The Globe Politics is pleased to include a roundup of news and opinion on U.S. politics, through until this year's election in November. As always, let us know what you think of the newsletter. Sign up here to get it by e-mail each morning.
WHAT YOU SHOULD KNOW IN OTTAWA
> The Prime Minister's Office staffers who expensed a total of more than $200,000 to move to Ottawa are Justin Trudeau's top two aides, sources tell The Globe. Both chief of staff Katie Telford and principal secretary Gerald Butts made half a million dollars on the sales of their Toronto homes earlier this year, land records reveal.
> Democratic Reform Minister Maryam Monsef, touted as Canada's first Afghan-born MP, says she had no idea she was actually born in Iran until The Globe raised the issue with her. Ms. Monsef spent the first years of her life in Iran before her family moved back to Afghanistan, where her parents were from. She, her mother and sisters came to Canada as refugees in 1996.
> Mr. Trudeau says an extradition treaty with China will help Canada "make gains on human rights and consular files." The Prime Minister is meeting with Chinese Premier Li Keqiang in Ottawa this morning.
> Canada's new ambassador to the United Nations says the Liberal government can teach the UN a few things about breaking through bureaucracy.
> Conservative MP Lisa Raitt, who may run for her party's leadership, says her husband has early onset Alzheimer's. "I don't know how long I'm going to have the best husband in the world, but I'm going to have it as long as I can, and I'm a fighter," she said.
> Canadians who contracted hepatitis C from tainted blood before 1986 or after 1990 say the federal government is being unfair in not giving them the same level of compensation as those infected between those two years.
> The National Research Council's apple trees may be imposters.
> Could an NHL game be played on Parliament Hill?
> And the bitter fights in small Newfoundland fishing villages, where residents are being offered $250,000 by the government to walk away from their homes.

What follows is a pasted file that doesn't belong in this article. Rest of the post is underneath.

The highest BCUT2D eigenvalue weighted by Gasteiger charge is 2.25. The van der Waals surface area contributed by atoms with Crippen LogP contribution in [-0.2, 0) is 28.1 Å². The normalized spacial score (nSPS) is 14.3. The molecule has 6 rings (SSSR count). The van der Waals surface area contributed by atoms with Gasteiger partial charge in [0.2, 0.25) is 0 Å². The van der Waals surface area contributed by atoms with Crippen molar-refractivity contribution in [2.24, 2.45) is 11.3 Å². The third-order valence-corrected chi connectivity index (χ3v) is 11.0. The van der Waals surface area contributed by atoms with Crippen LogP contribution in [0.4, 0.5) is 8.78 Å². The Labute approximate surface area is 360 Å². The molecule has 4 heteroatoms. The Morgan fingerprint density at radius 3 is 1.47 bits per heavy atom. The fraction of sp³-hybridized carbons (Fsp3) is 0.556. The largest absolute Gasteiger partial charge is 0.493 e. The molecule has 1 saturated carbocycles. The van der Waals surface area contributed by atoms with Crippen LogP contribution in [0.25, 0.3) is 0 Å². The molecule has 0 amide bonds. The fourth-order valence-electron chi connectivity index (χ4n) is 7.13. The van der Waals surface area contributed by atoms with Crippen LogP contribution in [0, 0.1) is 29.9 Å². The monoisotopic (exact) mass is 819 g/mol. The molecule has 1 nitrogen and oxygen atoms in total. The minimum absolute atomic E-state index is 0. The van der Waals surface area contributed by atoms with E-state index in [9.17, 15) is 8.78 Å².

PREMIER APPROVAL RATINGS
Angus Reid Institute's quarterly survey testing premiers' approval ratings is out this morning, and the overall picture remains the same: only two premiers (Saskatchewan's Brad Wall and Manitoba's Brian Pallister) are approved of by more than half of respondents in their provinces.
A few of the trendlines are of note, however. While Mr. Wall remains far and away the most popular premier, the shine may be beginning to come off after nearly nine years in office. His approval dropped nine points, from 66 per cent to 57 per cent, the biggest change the poll has recorded for him. Further surveys will be needed to know if it is a statistical blip or the start of a new trend.
Meanwhile, B.C. Premier Christy Clark's approval went up seven points as her government begins cracking down on foreign buyers in Vancouver's real estate market. However, that bump brings Ms. Clark up to just 34 per cent in the survey.
And Ontario Premier Kathleen Wynne hit a new low in the approval score. Ms. Wynne, who scored as high as 41 per cent after winning the 2014 provincial election, is down to just 20 per cent – or one-out-of-five respondents.
U.S. ELECTION 2016
> Too many bricks in Trump's wall: Donald Trump wants to build a wall, but there's already one right in front of him – and it's solid blue, The Globe and Mail's John Ibbitson writes. The wall to the White House is built from the core of Democratic states that "collectively represent 242 Electoral College votes, just 28 votes short of the 270 needed to win. This is the Blue wall. ... To defeat Hillary Clinton, Mr. Trump must either tear down that wall, or find a way around it."